Trinity Olympians, past and present

Upon the arrival of the Olympic year, Trinity News takes a look at two of Trinity’s own Olympians, past and present.


In the dusty vaults of Trinity’s history, alumni are noted for their Nobel awards, their wealth of literature and politics, less so, for their sport. Although the paths of academia and sport rarely cross, Trinity has produced some fine athletes for a college so academically inclined. Bram Stoker, author of Dracula, was said to have excelled as an athlete during his time in Trinity, taking part in the ‘foot-races’ on College Park and was even named the athletics champion of the University. Among the roll call of Irish Olympians over the past 100 years, Trinity College can lay claim to over 50 of its own.

Upon the arrival of the Olympic year, Trinity News remembers two of Trinity’s own Olympians. One, an Olympic hopeful once again and one, a revolutionary icon of Irish women’s athletics.  

Natalya Coyle (pictured above) is a past student of Trinity College, and an Olympian who competed in the London Olympics in 2012. Coyle was a student of Trinity College when she made her Olympic debut in 2012 and is now determined to compete at the 2016 Olympic Games to be held in Rio. Coyle competes in the Modern Pentathlon, an Olympic sport comprised of five events involving; fencing, 200 m freestyle swimming, equestrian show-jumping, and a combined biathlon of pistol shooting and a 3200m cross-country run. The Modern Pentathlon has been on the Olympic program since 1912 and a woman’s event was officially included in the year 2000.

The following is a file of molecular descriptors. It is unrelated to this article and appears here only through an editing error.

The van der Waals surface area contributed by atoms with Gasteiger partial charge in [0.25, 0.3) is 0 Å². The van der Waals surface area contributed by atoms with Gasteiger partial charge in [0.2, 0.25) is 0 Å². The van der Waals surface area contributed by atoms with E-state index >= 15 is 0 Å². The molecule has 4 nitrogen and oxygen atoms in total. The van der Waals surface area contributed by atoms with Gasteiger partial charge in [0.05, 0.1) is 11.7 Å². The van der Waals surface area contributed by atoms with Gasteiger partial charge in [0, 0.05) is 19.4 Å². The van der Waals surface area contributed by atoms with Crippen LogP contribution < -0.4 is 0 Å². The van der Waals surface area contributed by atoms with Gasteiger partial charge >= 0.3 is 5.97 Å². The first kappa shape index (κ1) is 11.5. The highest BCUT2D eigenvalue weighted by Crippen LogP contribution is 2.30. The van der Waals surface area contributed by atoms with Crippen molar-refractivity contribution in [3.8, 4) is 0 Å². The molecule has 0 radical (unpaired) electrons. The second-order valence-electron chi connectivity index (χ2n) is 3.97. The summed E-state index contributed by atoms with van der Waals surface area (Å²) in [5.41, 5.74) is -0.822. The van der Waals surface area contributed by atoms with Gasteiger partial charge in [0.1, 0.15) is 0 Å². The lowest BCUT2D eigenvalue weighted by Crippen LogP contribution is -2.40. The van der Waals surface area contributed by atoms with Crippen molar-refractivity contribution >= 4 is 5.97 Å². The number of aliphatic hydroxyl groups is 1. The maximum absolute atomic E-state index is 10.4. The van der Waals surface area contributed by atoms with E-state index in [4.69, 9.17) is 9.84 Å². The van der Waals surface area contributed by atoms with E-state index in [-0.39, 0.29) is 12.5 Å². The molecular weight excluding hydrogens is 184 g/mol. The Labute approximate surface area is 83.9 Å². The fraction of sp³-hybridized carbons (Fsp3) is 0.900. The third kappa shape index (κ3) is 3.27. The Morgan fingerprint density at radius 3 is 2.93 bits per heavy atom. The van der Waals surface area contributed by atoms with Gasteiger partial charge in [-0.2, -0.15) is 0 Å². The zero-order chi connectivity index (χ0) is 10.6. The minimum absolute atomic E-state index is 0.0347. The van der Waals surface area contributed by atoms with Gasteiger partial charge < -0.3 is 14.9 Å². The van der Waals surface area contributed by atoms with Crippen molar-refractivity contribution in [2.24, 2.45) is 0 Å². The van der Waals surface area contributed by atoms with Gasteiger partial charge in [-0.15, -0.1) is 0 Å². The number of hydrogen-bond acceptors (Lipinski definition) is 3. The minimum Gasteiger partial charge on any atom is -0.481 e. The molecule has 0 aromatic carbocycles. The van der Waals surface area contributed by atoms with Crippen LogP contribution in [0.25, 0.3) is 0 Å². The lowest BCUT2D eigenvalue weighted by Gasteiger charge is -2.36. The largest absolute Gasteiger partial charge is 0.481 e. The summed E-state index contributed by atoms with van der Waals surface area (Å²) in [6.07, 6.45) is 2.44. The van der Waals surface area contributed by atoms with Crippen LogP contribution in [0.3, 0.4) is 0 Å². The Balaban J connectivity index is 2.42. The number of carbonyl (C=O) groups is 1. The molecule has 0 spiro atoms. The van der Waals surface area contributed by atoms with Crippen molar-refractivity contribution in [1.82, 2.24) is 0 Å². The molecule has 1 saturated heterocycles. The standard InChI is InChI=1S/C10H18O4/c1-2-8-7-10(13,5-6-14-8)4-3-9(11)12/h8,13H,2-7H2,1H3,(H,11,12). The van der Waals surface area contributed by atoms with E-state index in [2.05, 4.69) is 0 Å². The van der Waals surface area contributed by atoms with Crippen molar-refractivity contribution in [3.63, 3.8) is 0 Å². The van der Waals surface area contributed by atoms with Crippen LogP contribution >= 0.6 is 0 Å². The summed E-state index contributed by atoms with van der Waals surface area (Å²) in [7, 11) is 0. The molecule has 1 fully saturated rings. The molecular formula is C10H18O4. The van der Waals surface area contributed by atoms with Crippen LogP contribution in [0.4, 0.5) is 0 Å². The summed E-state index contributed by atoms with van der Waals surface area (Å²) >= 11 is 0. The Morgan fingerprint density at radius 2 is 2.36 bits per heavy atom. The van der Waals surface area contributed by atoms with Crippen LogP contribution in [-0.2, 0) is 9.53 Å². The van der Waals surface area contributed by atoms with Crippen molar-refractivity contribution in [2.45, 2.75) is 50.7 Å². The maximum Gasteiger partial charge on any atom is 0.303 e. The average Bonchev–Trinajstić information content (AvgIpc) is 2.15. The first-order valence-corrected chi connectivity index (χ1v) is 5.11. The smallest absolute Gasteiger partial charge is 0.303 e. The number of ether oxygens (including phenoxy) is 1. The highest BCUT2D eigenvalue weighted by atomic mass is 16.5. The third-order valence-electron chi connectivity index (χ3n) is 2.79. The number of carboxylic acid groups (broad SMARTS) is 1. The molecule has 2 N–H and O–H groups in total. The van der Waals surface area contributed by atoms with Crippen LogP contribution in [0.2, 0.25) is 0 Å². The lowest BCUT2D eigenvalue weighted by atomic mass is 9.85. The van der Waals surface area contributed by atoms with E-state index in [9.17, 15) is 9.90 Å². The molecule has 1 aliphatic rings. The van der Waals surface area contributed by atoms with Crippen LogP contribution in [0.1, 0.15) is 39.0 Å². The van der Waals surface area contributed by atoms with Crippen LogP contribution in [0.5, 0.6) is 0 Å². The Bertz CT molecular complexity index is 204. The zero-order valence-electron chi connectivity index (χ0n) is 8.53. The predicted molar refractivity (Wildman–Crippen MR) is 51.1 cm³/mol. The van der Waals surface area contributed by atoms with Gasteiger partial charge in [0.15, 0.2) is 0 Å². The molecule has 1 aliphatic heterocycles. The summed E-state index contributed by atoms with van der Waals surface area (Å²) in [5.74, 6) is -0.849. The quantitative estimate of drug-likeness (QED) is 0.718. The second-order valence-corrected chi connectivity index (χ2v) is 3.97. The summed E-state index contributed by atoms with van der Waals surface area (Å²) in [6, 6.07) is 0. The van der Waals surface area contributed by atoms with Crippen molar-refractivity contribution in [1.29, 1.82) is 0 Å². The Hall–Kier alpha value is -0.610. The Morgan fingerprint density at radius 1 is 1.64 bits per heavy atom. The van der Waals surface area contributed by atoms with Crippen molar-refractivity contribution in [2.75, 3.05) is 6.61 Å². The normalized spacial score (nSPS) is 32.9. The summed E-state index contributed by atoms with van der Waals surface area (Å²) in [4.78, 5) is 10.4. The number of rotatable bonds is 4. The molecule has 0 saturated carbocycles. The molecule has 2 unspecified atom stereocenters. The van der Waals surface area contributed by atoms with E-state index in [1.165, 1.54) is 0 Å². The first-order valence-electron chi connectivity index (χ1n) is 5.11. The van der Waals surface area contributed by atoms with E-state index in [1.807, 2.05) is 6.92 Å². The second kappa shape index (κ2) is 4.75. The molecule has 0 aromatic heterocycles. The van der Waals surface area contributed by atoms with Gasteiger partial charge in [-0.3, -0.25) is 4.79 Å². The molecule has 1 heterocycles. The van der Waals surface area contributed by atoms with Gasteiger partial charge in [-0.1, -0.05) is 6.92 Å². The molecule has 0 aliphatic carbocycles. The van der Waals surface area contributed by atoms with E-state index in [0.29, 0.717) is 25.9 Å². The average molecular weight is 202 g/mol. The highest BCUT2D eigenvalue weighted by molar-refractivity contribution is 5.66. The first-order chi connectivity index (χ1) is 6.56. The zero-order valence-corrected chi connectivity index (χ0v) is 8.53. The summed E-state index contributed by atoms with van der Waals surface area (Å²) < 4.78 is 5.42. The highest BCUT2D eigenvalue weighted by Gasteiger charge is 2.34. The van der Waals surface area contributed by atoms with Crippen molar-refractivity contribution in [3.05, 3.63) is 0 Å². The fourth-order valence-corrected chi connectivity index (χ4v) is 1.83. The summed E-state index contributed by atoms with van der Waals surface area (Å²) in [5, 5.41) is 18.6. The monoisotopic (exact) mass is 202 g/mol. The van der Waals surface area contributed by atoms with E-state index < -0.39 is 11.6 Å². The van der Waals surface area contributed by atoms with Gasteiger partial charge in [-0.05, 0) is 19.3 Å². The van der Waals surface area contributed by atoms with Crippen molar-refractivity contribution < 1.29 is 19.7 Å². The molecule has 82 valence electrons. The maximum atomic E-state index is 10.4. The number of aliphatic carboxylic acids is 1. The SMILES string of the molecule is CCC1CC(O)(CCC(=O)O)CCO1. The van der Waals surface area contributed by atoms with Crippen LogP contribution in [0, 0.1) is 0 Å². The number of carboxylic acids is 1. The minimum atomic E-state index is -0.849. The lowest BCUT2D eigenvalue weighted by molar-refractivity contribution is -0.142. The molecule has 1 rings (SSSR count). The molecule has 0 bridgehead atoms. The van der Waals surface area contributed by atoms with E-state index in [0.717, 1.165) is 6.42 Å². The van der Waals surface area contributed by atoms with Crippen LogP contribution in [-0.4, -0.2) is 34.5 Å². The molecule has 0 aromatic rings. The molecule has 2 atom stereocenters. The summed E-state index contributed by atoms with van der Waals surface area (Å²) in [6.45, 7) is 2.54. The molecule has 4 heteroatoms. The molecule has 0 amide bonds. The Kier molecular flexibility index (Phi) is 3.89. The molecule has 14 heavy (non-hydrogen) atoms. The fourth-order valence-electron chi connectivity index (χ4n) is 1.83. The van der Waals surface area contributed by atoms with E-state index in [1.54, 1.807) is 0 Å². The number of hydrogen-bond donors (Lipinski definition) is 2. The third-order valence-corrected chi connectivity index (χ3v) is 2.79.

Coyle was just 21, a Senior Freshman in Trinity College, when she made history as the first Irish woman to qualify for the Modern Pentathlon in the Olympic Games. Coyle competed at the London Olympics in 2012 where she finished a spectacular 9th place, her top ten finish exceeding all expectations. Coyle was one of the youngest competitors in London and had been placed 28th in the world rankings before the Olympics were held in August. Unbelievably, Coyle had only taken up the sport three years previously in her 5th year of school.

Now at 25, her sights are firmly set on Rio 2016 as she hopes to qualify for the Olympics once again. With four years more experience under her belt, Coyle is solely focused on the road to Rio this year. Competing in a multi event sport means training at a heightened sense of intensity yet also with plenty of diversity. With five different events to train for, no one day is the same.  “In terms of training, I swim about four times a week, I run four or five times a week, gym twice a week, four shooting sessions and then horse riding and fencing three or four times a week,” says Coyle, her training totalling up to a Spartan 18 sessions per week and .